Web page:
Iron Sharpens Iron

Proverbs 27:17 (NIV) As iron sharpens iron, so one man sharpens another.

I am sometimes in a quandary, perplexed about how to respond when I hear the Scriptures mishandled. Not wanting to be labeled with a critical spirit, I often simply pray for the one who has not divided the Word of God rightly. We’re talking glaring errors here, not “differences of interpretation.”

Is praying enough? Do I need also to speak in love to those who err? Is this a situation where iron must sharpen iron, where the Spirit must speak through a brother or sister to the one in error? Paul writes to Timothy in 2 Timothy 2:15 (NASB) “Be diligent to present yourself approved to God as a workman who does not need to be ashamed, accurately handling the word of truth.” Paul is iron, and he is sharpening Timothy. If we cannot speak to one another in love, bringing truth, how will anyone grow in grace and in the knowledge of Christ Jesus?

Here are some examples of what I’m talking about:

I’ve heard Romans 8:19 used to call men to “step up” in their Christian walk: “For the anxious longing of the creation waits eagerly for the revealing of the sons of God.” (NASB used here.) Is that a correct use of the Word of God, or did the person speaking take a verse out of context to make a point? The “sons of God” spoken of here are the saints, both male and female, and the passage refers to the church of Jesus Christ being fully revealed when all is concluded. Could misusing such a Scripture cause harm? What if a new female believer heard it and believed  she is not a “son of God”?  Maybe I’m crazy, but I think we’re supposed to handle the Word of God very carefully and never, never use it out of context. I grieve at the twisted gospel preached in many churches today, the sad result of  preachers  lightly esteeming the Word!

In the same way, I have heard prison ministries teach that we should go into prisons to give the gospel message, using Matthew 25:36 as a text. But it is His brethren that He is speaking of: “The King will answer and say, ‘Truly I say to you, to the extent that you did it to one of these brothers of Mine, even the least of them, you did it to Me.” (NASB, my emphasis.) I am not saying, “Don’t evangelize in prisons.” My husband and I did that for three years! But we surely didn’t use that Scripture to prove why we should go. After all,  In 1 Peter 3:17 (NASB), the the Spirit-inspired Peter writes,  “It is better, if it is God’s will, to suffer for doing good than for doing evil.” Are those who do evil brothers of Christ? And just two verses before that, in 1 Peter 4:15 (NASB), he writes, “Make sure that none of you suffers as a murderer, or thief, or evildoer, or a troublesome meddler, but if anyone suffers as  Christian, he is not to be ashamed, but is to glorify God in this name.” Those who profess Christ and land in prison for committing a crime should be ashamed of their sin, but we must go to give them (and the lost among them) the Good News that there is a Savior who will not only save them from their sins but from the sin nature that keeps them captives of sin. If the Son sets them free, they shall be free, indeed!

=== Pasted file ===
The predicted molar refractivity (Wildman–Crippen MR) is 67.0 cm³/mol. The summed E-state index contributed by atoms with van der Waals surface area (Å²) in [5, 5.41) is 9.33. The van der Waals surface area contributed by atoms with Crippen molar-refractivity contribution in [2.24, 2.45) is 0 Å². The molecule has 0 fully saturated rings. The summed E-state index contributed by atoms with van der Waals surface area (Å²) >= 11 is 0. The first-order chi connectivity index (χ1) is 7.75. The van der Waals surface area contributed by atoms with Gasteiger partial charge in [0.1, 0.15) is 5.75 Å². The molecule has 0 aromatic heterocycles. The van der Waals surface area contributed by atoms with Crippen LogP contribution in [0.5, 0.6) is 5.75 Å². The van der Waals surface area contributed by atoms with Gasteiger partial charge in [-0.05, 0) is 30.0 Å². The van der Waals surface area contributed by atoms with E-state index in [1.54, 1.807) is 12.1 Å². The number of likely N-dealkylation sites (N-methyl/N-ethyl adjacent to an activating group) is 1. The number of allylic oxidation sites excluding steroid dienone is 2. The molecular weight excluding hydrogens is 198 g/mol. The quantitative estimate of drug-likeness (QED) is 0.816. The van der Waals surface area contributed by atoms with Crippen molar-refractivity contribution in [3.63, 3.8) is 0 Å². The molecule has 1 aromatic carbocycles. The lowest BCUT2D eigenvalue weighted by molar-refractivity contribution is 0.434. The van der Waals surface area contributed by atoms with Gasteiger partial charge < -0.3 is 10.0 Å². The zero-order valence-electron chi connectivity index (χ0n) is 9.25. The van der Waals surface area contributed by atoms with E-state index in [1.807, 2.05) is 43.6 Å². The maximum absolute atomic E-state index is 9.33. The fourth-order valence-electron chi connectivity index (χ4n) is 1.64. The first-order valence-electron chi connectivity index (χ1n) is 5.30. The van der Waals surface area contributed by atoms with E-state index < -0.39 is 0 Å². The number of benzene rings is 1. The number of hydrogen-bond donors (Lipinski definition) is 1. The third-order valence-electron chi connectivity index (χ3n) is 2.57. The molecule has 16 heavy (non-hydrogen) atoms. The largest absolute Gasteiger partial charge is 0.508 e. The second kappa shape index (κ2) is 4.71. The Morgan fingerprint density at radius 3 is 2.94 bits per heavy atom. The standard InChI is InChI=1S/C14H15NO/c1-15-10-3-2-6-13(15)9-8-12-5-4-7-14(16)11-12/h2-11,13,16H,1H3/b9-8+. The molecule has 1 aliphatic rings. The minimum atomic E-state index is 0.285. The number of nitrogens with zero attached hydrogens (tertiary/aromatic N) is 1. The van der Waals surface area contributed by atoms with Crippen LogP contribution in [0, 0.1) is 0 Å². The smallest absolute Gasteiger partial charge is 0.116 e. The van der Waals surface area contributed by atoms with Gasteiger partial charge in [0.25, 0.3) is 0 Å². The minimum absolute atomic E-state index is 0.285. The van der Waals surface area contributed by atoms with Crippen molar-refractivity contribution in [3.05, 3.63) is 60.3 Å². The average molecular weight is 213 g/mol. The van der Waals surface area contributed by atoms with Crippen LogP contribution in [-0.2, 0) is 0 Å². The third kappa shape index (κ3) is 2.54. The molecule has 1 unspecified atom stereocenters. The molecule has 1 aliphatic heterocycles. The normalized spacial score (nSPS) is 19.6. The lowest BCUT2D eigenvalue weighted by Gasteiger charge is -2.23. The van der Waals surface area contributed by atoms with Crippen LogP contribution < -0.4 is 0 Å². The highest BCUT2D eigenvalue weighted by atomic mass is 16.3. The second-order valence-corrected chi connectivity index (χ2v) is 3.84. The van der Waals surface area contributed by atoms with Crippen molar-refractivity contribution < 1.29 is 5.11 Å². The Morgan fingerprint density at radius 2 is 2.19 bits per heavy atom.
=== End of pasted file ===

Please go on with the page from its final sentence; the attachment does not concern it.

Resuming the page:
My friends, my colleagues, my brothers and sisters in the Lord, I beseech you to treat the Word of God with the reverence it deserves, rightly dividing it, handling it accurately! I do not want any of us to be ashamed before Jesus Christ when He examines our work.